Monday, November 7, 2011

Road Construction and Kerinci Seblat National Park Part 1.5: Malapetaka!

Graphic from Padang Ekspres
In the last post I mentioned that I would focus on the ecological and environmental impacts of roads.  I'm going to postpone that discussion so that I can talk about a mini-crisis that has gripped Sungai Penuh over the past couple of days.  Last week torrential rains caused widespread flooding and other calamities in the Kerinci valley and surrounding regions, including Solok Selatan district and Pesisir Selatan district, both of which share borders with Kerinci Seblat National Park.  While the flooding and landslides caused by the rains are tragic, the provide an illustration of several points I made in the last post.

Map from
As I mentioned in the last post, Sungai Penuh, in the middle of the Kerinci Valley, is served by three roads to the wider world.  Two roads take different routes to Padang, a city of just over one million people 6-7 hours to the north.  The other road follows a tributary of the Batang Hari river south out of the valley towards Bangko and on further to Sarolangun and Jambi, 11 hours away to the east of Sungai Penuh.  The Bukit Barisan mountains, which form a spine longitudinally down the western side of Sumatra, are the major obstacle.  These mountains make it difficult to get in or out of the valley and this is what has spurred the call for new roads to link up "isolated" areas like Lempur village.  So as you can imagine, with only three roads in or out, if one of them is put out of commission for some reason or another, commercial havoc is wrought on the denizens of the valley.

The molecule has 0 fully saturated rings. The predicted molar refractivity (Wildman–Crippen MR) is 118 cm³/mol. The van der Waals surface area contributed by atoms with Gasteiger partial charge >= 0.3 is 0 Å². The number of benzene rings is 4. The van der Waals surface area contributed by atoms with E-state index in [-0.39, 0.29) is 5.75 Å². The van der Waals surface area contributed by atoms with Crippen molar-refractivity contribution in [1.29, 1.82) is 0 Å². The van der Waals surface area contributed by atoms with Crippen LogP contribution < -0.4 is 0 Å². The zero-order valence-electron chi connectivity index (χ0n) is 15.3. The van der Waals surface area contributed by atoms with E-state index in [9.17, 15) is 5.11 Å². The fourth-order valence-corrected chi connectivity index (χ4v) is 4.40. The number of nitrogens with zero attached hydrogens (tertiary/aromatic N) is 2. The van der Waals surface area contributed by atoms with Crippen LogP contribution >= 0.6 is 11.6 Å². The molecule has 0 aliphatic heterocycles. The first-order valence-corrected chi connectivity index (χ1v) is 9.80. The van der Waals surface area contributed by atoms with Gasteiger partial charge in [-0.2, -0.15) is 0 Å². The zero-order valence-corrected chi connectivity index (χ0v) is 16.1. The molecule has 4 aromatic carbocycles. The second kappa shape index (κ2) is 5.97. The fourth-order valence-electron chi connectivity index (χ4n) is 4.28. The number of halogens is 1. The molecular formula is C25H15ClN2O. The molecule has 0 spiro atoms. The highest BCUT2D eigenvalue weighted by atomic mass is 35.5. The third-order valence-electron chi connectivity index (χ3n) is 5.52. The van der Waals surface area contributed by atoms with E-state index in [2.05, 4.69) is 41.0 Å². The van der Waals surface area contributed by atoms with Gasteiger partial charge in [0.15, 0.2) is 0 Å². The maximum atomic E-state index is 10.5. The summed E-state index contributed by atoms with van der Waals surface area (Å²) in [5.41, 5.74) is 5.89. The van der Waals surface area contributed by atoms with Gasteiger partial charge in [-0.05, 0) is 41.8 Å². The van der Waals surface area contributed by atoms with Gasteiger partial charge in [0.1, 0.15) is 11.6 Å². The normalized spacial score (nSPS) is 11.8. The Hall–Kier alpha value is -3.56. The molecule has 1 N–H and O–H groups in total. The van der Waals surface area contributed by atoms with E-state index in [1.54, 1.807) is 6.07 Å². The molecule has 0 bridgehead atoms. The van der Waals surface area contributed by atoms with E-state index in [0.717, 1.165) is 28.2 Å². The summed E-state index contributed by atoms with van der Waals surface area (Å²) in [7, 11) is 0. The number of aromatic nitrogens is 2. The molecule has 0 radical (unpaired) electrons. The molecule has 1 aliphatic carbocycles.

This is exactly what happened a couple of days ago.  The floods, exacerbated by the longer-than-normal dry season (1), triggered several longsors or mudflows, one of which completely blocked one of the routes to Padang (known locally as the Tapan road).  Normally this road is used mainly by truck traffic delivering goods (including gasoline) from Padang in the north and the port at Painan on the west coast.  The longsor covered the road, and so for the past few days gasoline has been in short supply.  I noticed it first when I went down to Lempur on Saturday: a line of cars and trucks extending for probably 300 meters in either direction from the Pertamina (2) station in south Sungai Penuh.  I'd never seen anything like it; the only thing that comes close is pictures of fuel lines in the US in the early 1970s caused by the OPEC oil embargo.

Traffic snarl caused by line at the Pertamina
Pertamina with Pit-bound profiteer in foreground